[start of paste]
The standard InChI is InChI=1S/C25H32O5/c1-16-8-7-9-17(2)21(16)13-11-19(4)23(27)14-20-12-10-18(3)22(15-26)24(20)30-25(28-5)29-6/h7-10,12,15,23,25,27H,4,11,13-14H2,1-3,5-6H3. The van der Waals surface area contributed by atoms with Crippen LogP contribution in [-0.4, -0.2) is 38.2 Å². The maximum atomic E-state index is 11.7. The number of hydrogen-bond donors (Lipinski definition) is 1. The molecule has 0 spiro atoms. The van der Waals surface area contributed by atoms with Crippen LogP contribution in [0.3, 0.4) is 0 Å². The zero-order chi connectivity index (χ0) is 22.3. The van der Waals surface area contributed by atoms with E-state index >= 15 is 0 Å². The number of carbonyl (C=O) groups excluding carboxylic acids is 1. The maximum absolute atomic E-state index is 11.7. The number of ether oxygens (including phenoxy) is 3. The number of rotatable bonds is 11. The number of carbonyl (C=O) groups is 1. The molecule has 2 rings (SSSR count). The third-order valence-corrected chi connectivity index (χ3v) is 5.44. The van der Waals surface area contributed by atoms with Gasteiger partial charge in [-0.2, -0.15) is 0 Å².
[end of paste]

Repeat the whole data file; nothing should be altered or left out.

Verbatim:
The standard InChI is InChI=1S/C25H32O5/c1-16-8-7-9-17(2)21(16)13-11-19(4)23(27)14-20-12-10-18(3)22(15-26)24(20)30-25(28-5)29-6/h7-10,12,15,23,25,27H,4,11,13-14H2,1-3,5-6H3. The van der Waals surface area contributed by atoms with Crippen LogP contribution in [-0.4, -0.2) is 38.2 Å². The maximum atomic E-state index is 11.7. The number of hydrogen-bond donors (Lipinski definition) is 1. The molecule has 0 spiro atoms. The van der Waals surface area contributed by atoms with Crippen LogP contribution in [0.3, 0.4) is 0 Å². The zero-order chi connectivity index (χ0) is 22.3. The van der Waals surface area contributed by atoms with E-state index >= 15 is 0 Å². The number of carbonyl (C=O) groups excluding carboxylic acids is 1. The maximum absolute atomic E-state index is 11.7. The number of ether oxygens (including phenoxy) is 3. The number of rotatable bonds is 11. The number of carbonyl (C=O) groups is 1. The molecule has 2 rings (SSSR count). The third-order valence-corrected chi connectivity index (χ3v) is 5.44. The van der Waals surface area contributed by atoms with Gasteiger partial charge in [-0.2, -0.15) is 0 Å².